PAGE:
The Last 'Best Time to Send?' Article

Just when I thought the email-marketing industry had put the "What is the best time to send email?" question behind us, I noticed a couple more blog posts on the topic this past week.

Like similar questions such as "What is the average open rate," either these questions are fundamentally unanswerable, or pursuing the answer does not lead you to a meaningful conclusion or action.

Further, I believe that a question like "What is the best time to send?" is simply the wrong question to ask. More on that later. First, let's look at five factors that make the "ideal send time" question so complex:

1. Artificial rules don't hold up.Don't mail on Fridays. Never send B2B emails over the weekend. Send B2B emails on Sunday. Don't mail to moms in the morning. Tuesday at 10 a.m. works best (in which time zone, by the way?).

You've heard them all. Even if you believe one of those scenarios worked best at the aggregate level, have you really tested all scenarios to know for sure?



Years ago, I worked with a motorcycle accessories site and was convinced that its normal Sunday broadcast mailing times were not optimal. We tested several different scenarios, but Sundays did in fact perform best.

In hindsight, Sundays seemed logical to reach people who rode their dirt or touring bikes over the weekend. But I also believe that years of Sunday mailings probably trained recipients to expect messages then.

Rules are meant to be broken. A rule that works for one marketer might not hold true for your entire customer base, let alone your individual subscribers.

2. Mobile changes everything. Did you see the recent Nielsen study reporting that social media and games were the most popular online activities, with email falling to third? You might have missed a finding in the same study that showed email is far and away the No.1 activity on mobile devices.

With many consumers' smartphones literally or figuratively attached to their sides, the idea that there is a single best time to reach them seems rather dubious now.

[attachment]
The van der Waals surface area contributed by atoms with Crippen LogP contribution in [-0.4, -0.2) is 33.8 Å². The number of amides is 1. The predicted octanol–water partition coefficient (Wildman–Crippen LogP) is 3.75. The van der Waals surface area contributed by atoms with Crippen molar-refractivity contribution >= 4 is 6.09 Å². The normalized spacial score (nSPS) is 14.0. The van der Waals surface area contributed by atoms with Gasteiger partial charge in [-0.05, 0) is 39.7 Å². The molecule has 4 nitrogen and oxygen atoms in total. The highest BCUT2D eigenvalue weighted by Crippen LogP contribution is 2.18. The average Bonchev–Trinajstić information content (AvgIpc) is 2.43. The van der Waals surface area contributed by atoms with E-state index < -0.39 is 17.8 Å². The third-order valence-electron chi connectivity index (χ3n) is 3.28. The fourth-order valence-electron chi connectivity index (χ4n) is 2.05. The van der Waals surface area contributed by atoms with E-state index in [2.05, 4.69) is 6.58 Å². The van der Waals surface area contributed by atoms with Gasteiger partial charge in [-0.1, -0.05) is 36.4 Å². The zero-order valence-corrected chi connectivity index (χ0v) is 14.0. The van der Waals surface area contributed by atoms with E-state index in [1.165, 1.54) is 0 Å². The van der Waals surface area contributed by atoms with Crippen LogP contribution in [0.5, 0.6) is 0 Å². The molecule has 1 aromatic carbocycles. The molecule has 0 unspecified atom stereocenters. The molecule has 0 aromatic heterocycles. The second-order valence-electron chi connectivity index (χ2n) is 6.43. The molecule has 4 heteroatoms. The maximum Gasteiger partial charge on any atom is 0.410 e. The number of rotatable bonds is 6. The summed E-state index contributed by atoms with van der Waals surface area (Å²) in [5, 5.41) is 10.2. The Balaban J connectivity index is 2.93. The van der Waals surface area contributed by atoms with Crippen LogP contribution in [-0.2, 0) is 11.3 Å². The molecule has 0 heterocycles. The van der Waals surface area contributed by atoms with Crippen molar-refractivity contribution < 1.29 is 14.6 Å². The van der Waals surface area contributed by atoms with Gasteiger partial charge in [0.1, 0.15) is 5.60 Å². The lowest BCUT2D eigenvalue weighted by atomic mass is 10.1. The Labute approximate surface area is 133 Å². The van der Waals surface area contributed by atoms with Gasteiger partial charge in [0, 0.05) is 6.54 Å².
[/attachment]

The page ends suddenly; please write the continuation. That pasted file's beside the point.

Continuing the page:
See all those people walking around and staring at their smartphones? Checking email regularly is clearly part of what they are doing, which complicates the theory that many consumers check their email at regular times throughout the day.

3. "In the inbox" isn't the same as "ready to buy." The "best time" issue assumes either that individuals will immediately act on your messages when they open them or that there is at least a correlation between inbox receipt and conversion.

However, people who check their personal email frequently at work or on their mobile devices might not act on them until later at home. So, when is the best time?

In theory, then, a more accurate picture would be to correlate historical purchase/conversion time with time of email engagement. But at minimum, an "ideal" send time would have to incorporate testing dozens of scenarios and be tied to revenue or conversion, not opens or clicks.

4. Behavior determines/triggers timing. The "best time to send" question is really one reserved for broadcast messages. Lifecycle and behavior-triggered messages eliminate the question because the consumer's actions or profile -- such as cart or browse abandonment, a purchase, posting of a review, birthday, purchase anniversary, etc. -- determine send time.

The difference, or shift in thinking, is to move more of your email program to one where the consumer or recipient's behavior in essence tells you when to send the email.

5. Better emails lessen the timing factor. As I wrote in an earlier column, the best time to send email is different for each of your recipients. Features like our own Send Time Optimization will get you close to that goal by increasing the likelihood that an email is at the top of a recipient's inbox.

In addition to all of the variables and approaches outlined above, the final step is to simply create more valuable and relevant emails. You may find that there are some less-than optimum send times for the majority of your subscribers, such as Sunday in the middle of the night. Outside of that, however, if you have the right combination of cadence and value, truly engaged subscribers will likely dig your email out of their inboxes wherever it lies.

The Better Question: "How Do We Create Value?"

At its core, the "send time" question is really asking "How do we increase the likelihood that someone will act or convert as a result of our email program?"

So, consider a more fundamental and strategic question for your program, such as:

"How do we create email programs that add value to the customer relationship and maximize conversions and revenue?"